And this is the context of the book I just finished reading - Holocaust by Gerald Green, based on the critically acclaimed NBC-TV series by the same name.

Through the fictional accounts of two men caught on the extreme spectrum of this catastrophe – Erik Dorf, officer in the Nazi Army, swept up in a frenzy of murderous rage and Rudi Weiss, a Berlinian Jew, the anguished victim, the author traces the bloody trail from Berlin to Warsaw to Russia to Czechoslovakia to Prague to Israel, unfolding the searing and contrasting saga of the two interlocked German families.

Green spares no gory detail – the destruction of European Jewry, the confabulations of the architects of Hitler's Final Solution, the slaughter at Babi Yar, the impoverished ghettos, the death trains used to export Jews, the concentration camps, the gas chambers, the Warsaw Ghetto uprising and finally, the liberation of Auschwitz. He chronicles how euphemistic phrases such as Endlösung der Judenfrage (German for ‘the final solution to the Jewish question’), resettlement of Jews, autonomous Jewish territories, among others, were used as means to one end – mass obliteration of a whole race. Add to this, the complete apathy by religious and humanitarian institutions, governments and media organizations across the world.

If Holocaust is a story of extreme hatred, it is also a mesmerizing tale of passionate love. It captures the heroism and courage of the some few who fought to live and died with dignity. In its dismal setting of unparalleled monstrous deeds, it strives to keeps alive the hope in the spirit of human relationships.

The narrative brings alive the sadness beyond tears of the lives of the millions perished for no apparent logical reason, and though there is a sense of survival and triumph towards the end, one realizes that it comes at too exorbitant a price and with too many scars that even the waves o f time may not be able to alleviate.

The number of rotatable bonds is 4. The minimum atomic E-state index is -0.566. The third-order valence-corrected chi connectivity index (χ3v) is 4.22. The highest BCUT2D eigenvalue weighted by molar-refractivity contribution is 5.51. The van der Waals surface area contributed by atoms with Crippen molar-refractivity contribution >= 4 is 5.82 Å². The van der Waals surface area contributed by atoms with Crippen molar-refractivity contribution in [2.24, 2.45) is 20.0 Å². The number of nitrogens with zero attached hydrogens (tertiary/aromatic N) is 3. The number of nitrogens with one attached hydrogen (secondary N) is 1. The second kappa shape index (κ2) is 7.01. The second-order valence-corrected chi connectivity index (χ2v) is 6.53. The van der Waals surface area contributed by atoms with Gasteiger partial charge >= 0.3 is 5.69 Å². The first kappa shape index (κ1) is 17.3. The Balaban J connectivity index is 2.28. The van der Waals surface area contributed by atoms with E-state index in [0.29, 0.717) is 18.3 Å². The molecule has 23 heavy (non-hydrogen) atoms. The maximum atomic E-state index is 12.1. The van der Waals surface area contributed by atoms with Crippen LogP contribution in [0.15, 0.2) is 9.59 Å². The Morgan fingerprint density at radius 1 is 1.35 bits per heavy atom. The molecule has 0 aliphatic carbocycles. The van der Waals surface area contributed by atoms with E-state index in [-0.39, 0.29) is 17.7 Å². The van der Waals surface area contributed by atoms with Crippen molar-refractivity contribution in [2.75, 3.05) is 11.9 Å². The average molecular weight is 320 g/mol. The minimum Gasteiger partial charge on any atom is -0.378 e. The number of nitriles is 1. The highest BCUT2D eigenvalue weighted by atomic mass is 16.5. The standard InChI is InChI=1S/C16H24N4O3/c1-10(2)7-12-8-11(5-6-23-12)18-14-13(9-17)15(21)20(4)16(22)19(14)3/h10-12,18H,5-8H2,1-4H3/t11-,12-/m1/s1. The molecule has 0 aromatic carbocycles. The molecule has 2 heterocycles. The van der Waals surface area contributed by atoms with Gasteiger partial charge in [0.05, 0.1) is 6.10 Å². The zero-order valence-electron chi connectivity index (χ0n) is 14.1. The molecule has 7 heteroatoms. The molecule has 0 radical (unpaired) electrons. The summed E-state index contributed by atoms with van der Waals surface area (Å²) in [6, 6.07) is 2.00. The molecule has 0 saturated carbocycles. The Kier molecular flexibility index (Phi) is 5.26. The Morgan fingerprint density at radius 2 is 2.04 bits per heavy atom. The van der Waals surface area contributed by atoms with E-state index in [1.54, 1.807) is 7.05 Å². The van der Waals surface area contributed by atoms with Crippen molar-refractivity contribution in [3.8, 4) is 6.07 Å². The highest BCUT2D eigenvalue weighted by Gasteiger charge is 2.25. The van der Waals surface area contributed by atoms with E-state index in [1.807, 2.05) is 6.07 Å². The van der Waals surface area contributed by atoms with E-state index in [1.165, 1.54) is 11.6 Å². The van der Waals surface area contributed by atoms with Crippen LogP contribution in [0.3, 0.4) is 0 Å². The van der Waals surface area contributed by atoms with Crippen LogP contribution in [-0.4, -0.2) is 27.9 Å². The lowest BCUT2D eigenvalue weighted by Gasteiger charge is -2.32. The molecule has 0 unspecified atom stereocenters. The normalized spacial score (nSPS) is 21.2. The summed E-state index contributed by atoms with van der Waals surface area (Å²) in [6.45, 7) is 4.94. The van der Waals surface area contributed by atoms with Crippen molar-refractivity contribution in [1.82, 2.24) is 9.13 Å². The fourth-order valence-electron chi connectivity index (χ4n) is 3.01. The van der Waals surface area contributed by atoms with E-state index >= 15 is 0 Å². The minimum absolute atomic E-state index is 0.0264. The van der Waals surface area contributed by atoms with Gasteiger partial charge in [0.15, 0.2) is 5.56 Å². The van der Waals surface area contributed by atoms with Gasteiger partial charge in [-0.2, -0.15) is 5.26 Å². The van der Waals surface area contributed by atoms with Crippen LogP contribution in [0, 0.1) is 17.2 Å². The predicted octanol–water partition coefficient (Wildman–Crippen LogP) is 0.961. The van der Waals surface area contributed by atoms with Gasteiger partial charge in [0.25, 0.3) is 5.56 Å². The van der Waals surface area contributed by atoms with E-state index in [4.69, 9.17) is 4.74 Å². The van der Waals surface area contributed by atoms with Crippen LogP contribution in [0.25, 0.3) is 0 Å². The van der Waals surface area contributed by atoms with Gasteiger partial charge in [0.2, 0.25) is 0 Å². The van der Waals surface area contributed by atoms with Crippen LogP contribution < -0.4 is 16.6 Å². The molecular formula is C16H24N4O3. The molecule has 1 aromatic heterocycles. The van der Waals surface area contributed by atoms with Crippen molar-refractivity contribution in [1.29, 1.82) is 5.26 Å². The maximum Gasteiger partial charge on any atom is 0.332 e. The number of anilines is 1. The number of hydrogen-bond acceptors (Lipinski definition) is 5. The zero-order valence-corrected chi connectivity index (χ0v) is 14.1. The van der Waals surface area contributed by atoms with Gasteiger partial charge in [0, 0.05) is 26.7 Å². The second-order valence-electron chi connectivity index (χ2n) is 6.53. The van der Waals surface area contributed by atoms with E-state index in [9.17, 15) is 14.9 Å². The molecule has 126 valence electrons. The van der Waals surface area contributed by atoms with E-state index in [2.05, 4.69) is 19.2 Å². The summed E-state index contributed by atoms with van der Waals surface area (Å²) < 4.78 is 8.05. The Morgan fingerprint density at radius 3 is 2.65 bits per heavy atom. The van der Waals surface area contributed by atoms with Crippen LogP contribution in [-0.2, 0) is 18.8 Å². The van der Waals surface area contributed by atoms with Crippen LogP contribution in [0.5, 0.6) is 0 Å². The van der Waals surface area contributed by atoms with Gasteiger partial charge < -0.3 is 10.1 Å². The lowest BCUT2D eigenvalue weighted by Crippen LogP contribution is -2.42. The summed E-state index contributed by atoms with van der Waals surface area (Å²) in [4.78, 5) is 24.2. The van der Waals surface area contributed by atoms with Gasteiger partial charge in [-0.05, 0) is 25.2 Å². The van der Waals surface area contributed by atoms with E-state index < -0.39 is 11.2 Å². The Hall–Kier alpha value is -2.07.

Sunday, May 10, 2009

The unceremonious exit of our visitor…

Self invited guests who barge unannounced at home on weekends are bad enough, and if they choose to stay longer than is absolutely necessary, hell tends to break loose. And this is precisely what happened at our place last evening.

This particular visitor slipped unnoticed into our house, presumably in the wee hours of the morning. As soon as my mother-in-law spotted it in the puja area, a high alert was sounded with orders for all bedroom doors to remain closed till further instructions; severe restrictions were imposed on movement between rooms, almost like a mini curfew.

An exordium to the visitant: A critter from the reptilian species, dry and scaly skin, clawed feet, long tail, and slimy and obnoxious, to put it very mildly.
If my feelings for this being are that of disgust and abhorrence, my hubby’s border on paranoia. While I do my regular shrieks and just curse the damn thing and pray that it goes away, Vish simply cannot tolerate the sight of a lizard. If he sees it, he needs to make it go away. Period. Nothing more, nothing less. And though I totally lack the spirit and passion required for this kind of an operation, Vish finds ample support in his mom. Thank God, I say. Keep me out of this.

Only if words could help me re-create those crazy 30 odd minutes! Nevertheless, I try.

Both mother and son braced themselves for an armed combat with Mr. L (L for ‘lizard’ and Mr. coz Vish insisted on referring to it as “him/he”). Amma equipped herself with a broom and Vish was loaded with Hit spray (used for cockroaches etc.). They both then entered the puja area with the deadliest of intentions, and I was like this curious amateur journalist sans any camera or notepad, reporting from Ground Zero. My peace-loving father-in-law refused to participate in the war without an ample cause and remained locked in his room.

Vish mercilessly sprayed the foul smelling Hit all around, behind the idols and pictures to bring the enemy out in the open, and Mr. L graced us with his scummy presence. What an unfair battle it was. Here was our six inches adversary unarmed and in a state of shock faced with two adult human beings girded with mortal weapons. Panic-stricken, Mr. L tried hiding, but all in vain. The mother-son duo was indefatigable and soon brought Mr. L on the ground with a big thud. The poor guy tried to find a foot-hold but only slithered. After almost half-an-hour of broom stick battering, unpleasant aerosols and loud war-like cries, our soldiers, with a never-before vengeance, threw Mr. L out of the house.

You should’ve seen the triumphant smiles of my MIL and hubby. They were on top of the world. As if the whole episode wasn’t funny enough, their victorious back slapping made me literally roll on the floor in a wild laughter.
Apparently, this has been the fate of all lizards that have been unfortunate enough to be seen by Vish, and to be fair, I’ll admit he is a little less fierce on the intolerable guests.